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Last Sunday, one day before the announcement, he tweeted: “We must trust in the mighty power of God’s mercy. We are all sinners, but His grace transforms us and makes us new.”
The only tweet from @Pontifex since then was on Ash Wednesday, the start of lent this week, when he reminded his more than 1.5 million online followers the Christian fasting period had begun.
The Vatican’s communications apparatus, put in place mostly by Benedict’s predecessor, is readying for its busiest weeks since John Paul II’s death and Benedict’s election in April, 2005.
The day Benedict announced his resignation, hits on the Vatican’s news website jumped from 14,000 to 190,000 in a day, forcing technicians to switch from one to four servers to prevent a crash.
Benedict is likely to send his last tweet on February 28, his final day as pontiff before he departs the Vatican in a helicopter.
After that - during the “Sede Vacante” or “Empty See” when there is no pope - the @Pontifex Twitter account will be silent.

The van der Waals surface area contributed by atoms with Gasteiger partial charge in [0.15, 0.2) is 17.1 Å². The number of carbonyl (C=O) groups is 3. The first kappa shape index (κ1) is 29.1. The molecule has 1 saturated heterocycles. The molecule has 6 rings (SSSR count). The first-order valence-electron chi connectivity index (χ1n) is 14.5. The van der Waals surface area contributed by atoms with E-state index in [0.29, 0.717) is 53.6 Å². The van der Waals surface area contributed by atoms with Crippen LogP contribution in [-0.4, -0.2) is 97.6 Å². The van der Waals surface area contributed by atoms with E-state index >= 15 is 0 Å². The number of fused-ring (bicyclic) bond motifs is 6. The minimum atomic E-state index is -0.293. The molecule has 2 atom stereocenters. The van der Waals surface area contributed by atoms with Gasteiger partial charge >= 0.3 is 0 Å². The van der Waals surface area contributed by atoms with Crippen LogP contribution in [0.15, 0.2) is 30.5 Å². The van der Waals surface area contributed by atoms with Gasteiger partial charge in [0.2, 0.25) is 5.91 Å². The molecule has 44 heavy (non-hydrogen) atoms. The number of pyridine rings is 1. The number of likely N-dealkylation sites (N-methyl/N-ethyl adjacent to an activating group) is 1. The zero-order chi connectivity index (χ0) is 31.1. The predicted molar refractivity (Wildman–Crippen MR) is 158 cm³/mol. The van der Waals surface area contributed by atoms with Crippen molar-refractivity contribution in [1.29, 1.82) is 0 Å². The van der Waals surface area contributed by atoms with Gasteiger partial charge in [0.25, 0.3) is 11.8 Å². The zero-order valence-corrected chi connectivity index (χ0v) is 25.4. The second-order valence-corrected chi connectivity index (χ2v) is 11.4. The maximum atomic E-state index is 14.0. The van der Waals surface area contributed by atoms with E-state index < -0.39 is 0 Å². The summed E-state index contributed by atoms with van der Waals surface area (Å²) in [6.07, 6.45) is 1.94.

Anyone with “The Pope App” on their smart phone will be able to watch for the white smoke that heralds a new pontiff on a live stream trained on the chimney of the Sistine Chapel.
Benedict’s push into online media was part of a battle that was central to his papacy: to win back believers in the rapidly secularising developed world. But patchy success means the next pontiff may choose not to Tweet.
“It will depend on him for sure. When the new pope will be elected we are going to present to him such an opportunity,” said Celli.
“We need to touch the imagination of people. We need to touch their heart. Because we have a lot of new technology, but do you realise how really difficult it is to communicate with people?”